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1.
EuropePMC; 2021.
Preprint in English | EuropePMC | ID: ppcovidwho-322457

ABSTRACT

Background: Arterial and venous thrombosis are reported to be common in critically ill COVID-19 patients.Method and Results: This is a national multicenter retrospective observational study involving all consecutive adult COVID-19 patients who required intensive care units (ICU) admission between 23 January 2020 and 30 April 2020 in Singapore. 111 patients were included and the venous and arterial thrombotic rates in ICU were 1.8% (n=2) and 9.9% (n=11), respectively. Major bleeding rate was 14.8% (n=16). Conclusions: Critically ill COVID-19 patients in Singapore have lower venous thromboembolism but higher arterial thrombosis rates and bleeding manifestations than other reported cohorts.

2.
eNeurologicalSci ; 25: 100373, 2021 Dec.
Article in English | MEDLINE | ID: covidwho-1587851

ABSTRACT

[This corrects the article DOI: 10.1016/j.ensci.2020.100275.].

4.
Blood ; 136(Supplement 1):37-38, 2020.
Article in English | PMC | ID: covidwho-1338985

ABSTRACT

ObjectiveArterial and venous thrombosis are reported to be common in critically ill COVID-19 patients.This study aims to describe the thrombotic and bleeding rates in COVID-19 patients admitted to intensive care units (ICU) in Singapore.DesignRetrospective observational study involving all consecutive adult COVID-19 patients who required ICU admission between 23 January 2020 and 30 April 2020.SettingNational multicenter study involving all eight public hospitals in Singapore.Patients111 consecutive COVID-19 patients who required ICU admission were included.Measurements and Main ResultsPrimary outcome was any venous or arterial thrombotic events occurred in ICU. Other measures included (1) the overall, venous and arterial thrombotic events throughout the hospitalisation, (2) major and minor bleeding events. The overall thrombotic rate in ICU was 11.7% (n=13), with 1.8% (n=2) venous and 9.9% (n=11) arterial events. The overall thrombotic rates throughout hospitalisation, censored at 30 April 2020, increased to 18.0% (n=20) with 6.3% (n=7) venous and 11.7% (n=13) arterial events. Major and minor bleeding rates were 14.8% (n=16) and 3.7% (n=4), respectively. Two-third of the patients received pharmacological thromboprophylaxis in ICU.ConclusionsCritically ill COVID-19 patients in Singapore have lower VTE but higher arterial thrombosis rates with higher bleeding manifestations than other reported cohorts. Standard thromboprophylaxis may be sufficient to prevent thrombotic complications in patients with similar demographics.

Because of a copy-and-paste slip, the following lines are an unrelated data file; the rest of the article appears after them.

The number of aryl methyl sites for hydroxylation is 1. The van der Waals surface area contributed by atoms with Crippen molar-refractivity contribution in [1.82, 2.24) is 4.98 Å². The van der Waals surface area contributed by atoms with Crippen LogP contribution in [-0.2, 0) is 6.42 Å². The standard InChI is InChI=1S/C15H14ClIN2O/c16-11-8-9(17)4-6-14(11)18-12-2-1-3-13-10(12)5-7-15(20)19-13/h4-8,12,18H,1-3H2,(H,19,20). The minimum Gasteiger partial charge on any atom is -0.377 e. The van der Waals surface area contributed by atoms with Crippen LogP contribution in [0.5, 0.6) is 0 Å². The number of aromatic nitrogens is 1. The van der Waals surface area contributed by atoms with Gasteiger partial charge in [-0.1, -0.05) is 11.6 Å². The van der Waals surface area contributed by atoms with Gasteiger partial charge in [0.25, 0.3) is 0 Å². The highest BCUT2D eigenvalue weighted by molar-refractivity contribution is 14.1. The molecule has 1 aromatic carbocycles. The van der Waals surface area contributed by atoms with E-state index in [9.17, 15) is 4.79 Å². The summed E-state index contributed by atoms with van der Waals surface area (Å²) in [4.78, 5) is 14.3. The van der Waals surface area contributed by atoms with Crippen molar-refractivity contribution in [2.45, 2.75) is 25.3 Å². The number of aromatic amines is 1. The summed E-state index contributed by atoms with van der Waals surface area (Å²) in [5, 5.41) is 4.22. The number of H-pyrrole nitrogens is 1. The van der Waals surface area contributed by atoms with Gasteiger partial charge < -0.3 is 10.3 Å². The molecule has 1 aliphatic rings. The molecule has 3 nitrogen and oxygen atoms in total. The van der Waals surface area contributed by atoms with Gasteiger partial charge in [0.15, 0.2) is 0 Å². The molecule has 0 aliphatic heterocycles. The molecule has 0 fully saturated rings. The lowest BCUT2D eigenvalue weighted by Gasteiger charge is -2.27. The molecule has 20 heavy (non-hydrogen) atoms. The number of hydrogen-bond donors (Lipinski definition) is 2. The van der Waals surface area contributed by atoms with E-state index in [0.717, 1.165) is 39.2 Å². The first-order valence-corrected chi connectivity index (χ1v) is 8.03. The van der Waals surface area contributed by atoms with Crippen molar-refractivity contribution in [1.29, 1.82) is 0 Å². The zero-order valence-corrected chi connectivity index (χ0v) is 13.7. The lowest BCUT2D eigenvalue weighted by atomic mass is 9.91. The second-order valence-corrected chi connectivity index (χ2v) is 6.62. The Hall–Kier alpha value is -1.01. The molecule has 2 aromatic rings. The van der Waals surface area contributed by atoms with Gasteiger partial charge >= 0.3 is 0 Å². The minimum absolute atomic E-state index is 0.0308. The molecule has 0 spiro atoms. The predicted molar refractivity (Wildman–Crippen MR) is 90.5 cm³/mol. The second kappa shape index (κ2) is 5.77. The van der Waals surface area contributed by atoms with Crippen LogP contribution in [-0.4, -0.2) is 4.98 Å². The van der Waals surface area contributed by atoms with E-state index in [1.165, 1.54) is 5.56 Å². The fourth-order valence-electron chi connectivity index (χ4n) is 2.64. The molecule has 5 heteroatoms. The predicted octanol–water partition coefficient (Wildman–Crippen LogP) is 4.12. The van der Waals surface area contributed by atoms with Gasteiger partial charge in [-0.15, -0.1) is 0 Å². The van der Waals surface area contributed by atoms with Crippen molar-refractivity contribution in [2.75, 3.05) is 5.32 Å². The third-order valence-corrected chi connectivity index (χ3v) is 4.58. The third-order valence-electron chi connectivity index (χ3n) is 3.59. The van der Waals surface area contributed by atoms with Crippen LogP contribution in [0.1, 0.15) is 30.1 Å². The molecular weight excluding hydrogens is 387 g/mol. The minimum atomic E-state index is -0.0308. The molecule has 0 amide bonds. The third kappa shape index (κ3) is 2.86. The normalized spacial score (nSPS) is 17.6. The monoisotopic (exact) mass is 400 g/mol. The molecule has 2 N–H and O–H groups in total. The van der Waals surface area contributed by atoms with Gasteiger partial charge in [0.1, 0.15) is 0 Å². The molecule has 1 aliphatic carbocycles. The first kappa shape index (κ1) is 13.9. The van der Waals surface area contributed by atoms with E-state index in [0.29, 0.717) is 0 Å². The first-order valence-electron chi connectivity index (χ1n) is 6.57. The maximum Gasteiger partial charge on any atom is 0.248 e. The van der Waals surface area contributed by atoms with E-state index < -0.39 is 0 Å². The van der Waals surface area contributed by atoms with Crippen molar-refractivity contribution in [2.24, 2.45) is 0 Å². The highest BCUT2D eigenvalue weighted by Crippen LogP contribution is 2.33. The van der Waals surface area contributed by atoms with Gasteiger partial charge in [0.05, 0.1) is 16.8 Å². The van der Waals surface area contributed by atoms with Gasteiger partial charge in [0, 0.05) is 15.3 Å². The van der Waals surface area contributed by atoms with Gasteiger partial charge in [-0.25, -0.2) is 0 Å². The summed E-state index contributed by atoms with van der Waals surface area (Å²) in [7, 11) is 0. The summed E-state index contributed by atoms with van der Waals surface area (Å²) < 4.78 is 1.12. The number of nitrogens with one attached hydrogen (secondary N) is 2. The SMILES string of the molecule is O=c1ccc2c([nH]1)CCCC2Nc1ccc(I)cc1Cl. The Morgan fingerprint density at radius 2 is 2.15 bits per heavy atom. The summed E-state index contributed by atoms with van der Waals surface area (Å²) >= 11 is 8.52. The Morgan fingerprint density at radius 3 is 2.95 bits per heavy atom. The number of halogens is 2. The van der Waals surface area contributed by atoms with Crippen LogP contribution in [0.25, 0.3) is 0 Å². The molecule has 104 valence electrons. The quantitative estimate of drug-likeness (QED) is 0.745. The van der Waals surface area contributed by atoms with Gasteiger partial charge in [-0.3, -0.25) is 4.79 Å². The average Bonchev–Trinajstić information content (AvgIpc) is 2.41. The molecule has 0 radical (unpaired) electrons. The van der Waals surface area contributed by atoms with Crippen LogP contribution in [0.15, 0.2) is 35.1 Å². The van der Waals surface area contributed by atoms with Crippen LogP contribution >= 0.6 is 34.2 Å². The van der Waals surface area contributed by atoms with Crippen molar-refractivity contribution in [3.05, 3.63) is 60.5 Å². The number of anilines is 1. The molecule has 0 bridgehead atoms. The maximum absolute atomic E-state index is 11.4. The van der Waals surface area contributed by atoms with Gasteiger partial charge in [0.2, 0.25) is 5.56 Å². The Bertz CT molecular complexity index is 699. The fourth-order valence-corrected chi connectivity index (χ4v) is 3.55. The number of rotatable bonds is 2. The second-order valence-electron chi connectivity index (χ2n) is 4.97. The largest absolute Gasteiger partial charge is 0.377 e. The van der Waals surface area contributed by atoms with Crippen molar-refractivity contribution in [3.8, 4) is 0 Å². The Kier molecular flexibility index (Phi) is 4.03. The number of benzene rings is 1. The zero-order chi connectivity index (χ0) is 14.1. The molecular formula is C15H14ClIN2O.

5.
eNeurologicalSci ; 23: 100336, 2021 Jun.
Article in English | MEDLINE | ID: covidwho-1188538

ABSTRACT

[This corrects the article DOI: 10.1016/j.ensci.2020.100275.].

6.
Sci Rep ; 11(1): 7477, 2021 04 05.
Article in English | MEDLINE | ID: covidwho-1169408

ABSTRACT

We aim to describe a case series of critically and non-critically ill COVID-19 patients in Singapore. This was a multicentered prospective study with clinical and laboratory details. Details for fifty uncomplicated COVID-19 patients and ten who required mechanical ventilation were collected. We compared clinical features between the groups, assessed predictors of intubation, and described ventilatory management in ICU patients. Ventilated patients were significantly older, reported more dyspnea, had elevated C-reactive protein and lactate dehydrogenase. A multivariable logistic regression model identified respiratory rate (aOR 2.83, 95% CI 1.24-6.47) and neutrophil count (aOR 2.39, 95% CI 1.34-4.26) on admission as independent predictors of intubation with area under receiver operating characteristic curve of 0.928 (95% CI 0.828-0.979). Median APACHE II score was 19 (IQR 17-22) and PaO2/FiO2 ratio before intubation was 104 (IQR 89-129). Median peak FiO2 was 0.75 (IQR 0.6-1.0), positive end-expiratory pressure 12 (IQR 10-14) and plateau pressure 22 (IQR 18-26) in the first 24 h of ventilation. Median duration of ventilation was 6.5 days (IQR 5.5-13). There were no fatalities. Most COVID-19 patients in Singapore who required mechanical ventilation because of ARDS were extubated with no mortality.


Subject(s)
COVID-19/pathology , Adult , Area Under Curve , C-Reactive Protein/metabolism , COVID-19/virology , Dyspnea/etiology , Female , Humans , Intensive Care Units , L-Lactate Dehydrogenase/metabolism , Logistic Models , Male , Middle Aged , Neutrophils/cytology , Prospective Studies , ROC Curve , Respiration, Artificial , Respiratory Rate , SARS-CoV-2/isolation & purification , Severity of Illness Index , Singapore
7.
Lancet Infect Dis ; 21(3): 333-343, 2021 03.
Article in English | MEDLINE | ID: covidwho-1164676

ABSTRACT